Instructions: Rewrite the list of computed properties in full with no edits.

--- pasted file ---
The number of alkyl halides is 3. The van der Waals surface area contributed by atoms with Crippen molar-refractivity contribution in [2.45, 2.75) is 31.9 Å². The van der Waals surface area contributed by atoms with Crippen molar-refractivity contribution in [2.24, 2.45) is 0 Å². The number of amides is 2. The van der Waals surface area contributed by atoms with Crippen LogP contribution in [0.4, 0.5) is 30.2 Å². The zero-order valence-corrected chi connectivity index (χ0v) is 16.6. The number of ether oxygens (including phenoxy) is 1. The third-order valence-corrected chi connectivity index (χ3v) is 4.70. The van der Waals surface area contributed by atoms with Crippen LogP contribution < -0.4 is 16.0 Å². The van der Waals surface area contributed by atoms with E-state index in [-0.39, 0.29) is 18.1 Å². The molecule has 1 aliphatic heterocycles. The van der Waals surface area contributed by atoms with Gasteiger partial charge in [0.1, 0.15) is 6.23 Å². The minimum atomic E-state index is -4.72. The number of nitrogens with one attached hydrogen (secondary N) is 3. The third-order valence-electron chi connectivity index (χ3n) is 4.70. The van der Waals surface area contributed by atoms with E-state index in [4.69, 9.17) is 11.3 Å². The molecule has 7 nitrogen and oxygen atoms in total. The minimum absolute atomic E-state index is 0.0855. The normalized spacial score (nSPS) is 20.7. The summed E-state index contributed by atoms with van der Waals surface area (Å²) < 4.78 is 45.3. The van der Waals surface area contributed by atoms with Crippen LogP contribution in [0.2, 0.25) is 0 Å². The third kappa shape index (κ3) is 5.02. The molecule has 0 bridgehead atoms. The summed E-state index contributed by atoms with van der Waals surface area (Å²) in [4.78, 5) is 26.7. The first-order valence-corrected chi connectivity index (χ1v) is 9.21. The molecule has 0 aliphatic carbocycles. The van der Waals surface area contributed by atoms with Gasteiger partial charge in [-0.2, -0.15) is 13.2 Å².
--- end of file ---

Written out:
The number of alkyl halides is 3. The van der Waals surface area contributed by atoms with Crippen molar-refractivity contribution in [2.45, 2.75) is 31.9 Å². The van der Waals surface area contributed by atoms with Crippen molar-refractivity contribution in [2.24, 2.45) is 0 Å². The number of amides is 2. The van der Waals surface area contributed by atoms with Crippen LogP contribution in [0.4, 0.5) is 30.2 Å². The zero-order valence-corrected chi connectivity index (χ0v) is 16.6. The number of ether oxygens (including phenoxy) is 1. The third-order valence-corrected chi connectivity index (χ3v) is 4.70. The van der Waals surface area contributed by atoms with Crippen LogP contribution < -0.4 is 16.0 Å². The van der Waals surface area contributed by atoms with E-state index in [-0.39, 0.29) is 18.1 Å². The molecule has 1 aliphatic heterocycles. The van der Waals surface area contributed by atoms with Gasteiger partial charge in [0.1, 0.15) is 6.23 Å². The minimum atomic E-state index is -4.72. The number of nitrogens with one attached hydrogen (secondary N) is 3. The third-order valence-electron chi connectivity index (χ3n) is 4.70. The van der Waals surface area contributed by atoms with E-state index in [4.69, 9.17) is 11.3 Å². The molecule has 7 nitrogen and oxygen atoms in total. The minimum absolute atomic E-state index is 0.0855. The normalized spacial score (nSPS) is 20.7. The summed E-state index contributed by atoms with van der Waals surface area (Å²) < 4.78 is 45.3. The van der Waals surface area contributed by atoms with Crippen LogP contribution in [0.2, 0.25) is 0 Å². The third kappa shape index (κ3) is 5.02. The molecule has 0 bridgehead atoms. The summed E-state index contributed by atoms with van der Waals surface area (Å²) in [4.78, 5) is 26.7. The first-order valence-corrected chi connectivity index (χ1v) is 9.21. The molecule has 0 aliphatic carbocycles. The van der Waals surface area contributed by atoms with Gasteiger partial charge in [-0.2, -0.15) is 13.2 Å².